This started out like the dozens, if not hundreds, of natural disasters that have occurred in my lifetime. On May 22 at 5:41pm a category EF5 tornado, the most powerful rating in the system, tore through the middle of Joplin, Missouri, a town of 50,000 people. In a matter of an hour 7,000 homes, hundreds of business, schools and churches were destroyed, over 140 lives were taken and thousands more changed forever. I heard about the disaster through various news sources and as usual felt sorry for those affected but didn’t make a conscious effort to provide any assistance. Then a friend showed me a picture of an intersection in Joplin with before and after views. In a million years I would have never guessed they were the same. I started to realize how awful the disaster was, but still wasn’t doing anything to help. On Tuesday or Wednesday my friend Tracy posted a note on Facebook that she was trying to get a group of people together to go out and help with the disaster relief and for whatever reason, I hope that it was a desire to do something good for other people, I decided to go.
Five of us flew out Friday afternoon; I didn’t know Tracy very well, I’d met Mark once or twice before and Karen and Rachel were new acquaintances who worked with Mark. Karen grew up in Joplin until she was 16 and moved to Salt Lake with her parents but still had family in the area. We stayed in Kansas City our first night and drove first to Galena, Kansas Saturday morning to meet up with Karen’s brother who was wanting to work with us. Since Galena is a few miles from Joplin it was spared from any physical damage but its residents lost jobs, friends and family in Joplin. Karen’s brother, Ray, warned us that what we were going to see would blow us away.
As we drove closer to the town we began to see signs of the tornado – broken branches, bent street signs, the occasional broken window. But when we got to the edge of the tornado zone it was immediately apparent. Roofs were caved in, windows shattered, trees toppled over, cars beaten and battered to little more than useless chunks of metal. What we didn’t realize was that we hadn’t even come close to seeing the worst of the damage. Over the next three days we saw the Home Depot that was nothing more than an enormous pile of scrap metal. WalMart appeared to be intact until you looked behind the front wall and realized there was nothing there. Hundreds of homes were completely obliterated. I found a lot where the only evidence that anything had been there at all were front porch steps that led to nothing but a few rocks that remained from the foundation of the house. Other homes were nothing more than giant piles of wood, shingles, stray metal, and anything the tornado could mix in. The only way I can describe what I saw is that it looked like an atomic bomb went off. There was just nothing left. Even the bark had been stripped off the trees.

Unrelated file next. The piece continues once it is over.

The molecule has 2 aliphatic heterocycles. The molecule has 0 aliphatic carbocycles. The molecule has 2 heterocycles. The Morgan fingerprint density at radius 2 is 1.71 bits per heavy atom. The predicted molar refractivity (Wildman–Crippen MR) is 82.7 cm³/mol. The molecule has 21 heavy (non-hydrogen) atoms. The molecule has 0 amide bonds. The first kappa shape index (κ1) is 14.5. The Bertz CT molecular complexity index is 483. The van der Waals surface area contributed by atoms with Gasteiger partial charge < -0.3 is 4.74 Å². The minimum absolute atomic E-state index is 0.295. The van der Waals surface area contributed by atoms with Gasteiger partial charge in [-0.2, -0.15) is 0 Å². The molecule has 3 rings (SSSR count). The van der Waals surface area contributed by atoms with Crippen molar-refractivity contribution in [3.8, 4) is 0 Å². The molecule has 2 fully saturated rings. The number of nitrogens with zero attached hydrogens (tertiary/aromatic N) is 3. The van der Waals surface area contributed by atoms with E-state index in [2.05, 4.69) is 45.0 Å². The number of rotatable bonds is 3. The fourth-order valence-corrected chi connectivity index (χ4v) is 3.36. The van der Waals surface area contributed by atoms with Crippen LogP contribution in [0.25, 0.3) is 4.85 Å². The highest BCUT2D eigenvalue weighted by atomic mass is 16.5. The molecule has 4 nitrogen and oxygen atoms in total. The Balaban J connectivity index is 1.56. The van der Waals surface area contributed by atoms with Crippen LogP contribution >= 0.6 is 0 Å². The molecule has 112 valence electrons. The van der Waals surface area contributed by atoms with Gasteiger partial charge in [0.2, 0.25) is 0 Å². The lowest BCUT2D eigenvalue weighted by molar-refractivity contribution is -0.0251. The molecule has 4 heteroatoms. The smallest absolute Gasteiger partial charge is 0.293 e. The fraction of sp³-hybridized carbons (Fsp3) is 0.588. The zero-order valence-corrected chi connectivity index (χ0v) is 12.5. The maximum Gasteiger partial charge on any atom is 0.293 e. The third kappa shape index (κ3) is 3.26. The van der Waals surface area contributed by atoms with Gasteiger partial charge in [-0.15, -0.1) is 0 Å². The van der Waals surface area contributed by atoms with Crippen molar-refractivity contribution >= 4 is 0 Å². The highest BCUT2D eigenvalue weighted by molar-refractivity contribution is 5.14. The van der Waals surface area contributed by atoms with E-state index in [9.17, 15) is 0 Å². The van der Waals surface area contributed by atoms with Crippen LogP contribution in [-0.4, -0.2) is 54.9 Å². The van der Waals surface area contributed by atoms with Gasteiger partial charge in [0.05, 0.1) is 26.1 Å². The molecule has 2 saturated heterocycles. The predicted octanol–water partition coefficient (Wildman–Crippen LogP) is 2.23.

One of the first thoughts that came to my mind when I saw the homes, schools and businesses that had been affected was “What next?” When I asked Ray he said that was the same question everyone else had. The obvious answer was to rebuild but who knew how long that would take. Who knew if the town would recover – if the jobs would return and if the schools would be filled again. Everyone wanted answers to the same questions that no one knew the answers to. President Obama’s visit on Sunday brought peace and hope to many people as he promised that they would not be forgotten. America would not let them fall through the cracks. That Joplin will rebuild stronger and better than ever. It gave people what they needed –Hope –because sometimes that’s all we need in the moment.
Situations like this remind us of the goodness of people. During the storm people gave their lives guiding others to safety until the walls came down on top of them; holding doors shut against the storm until they were carried away; sacrificing their own bodies to cover and protect others. After the storm people came from all over the country donating time, money, services, and anything else they could. Trucks constantly passed through the streets offering hot food and cold drinks to survivors and volunteers. People donated equipment for debris removal. Others gave free tetanus shots. Others sharpened chainsaws, some gave free chiropractic work while some where there just for people to have someone to talk to and counsel with. Everyone was giving in anyway they could.
One thing that the storm couldn’t take away was the spirit of the people. Whether it was the person with a sense of humor who spray painted “For Sale: Open Floor Plan” on their house with no roof and missing walls, the tree removal crews that hauled their equipment from out of state to donate their time and services, or anyone of the thousands of people who placed an American flag in the middle of the remains of their home for Memorial Day, the spirit of the people of Joplin lives on. It hasn’t been broken and will not be broken. They will rebuild. They will be better because of this. They’re not going anywhere.
*This is not the full story, if you'd like to read the rest shoot me and email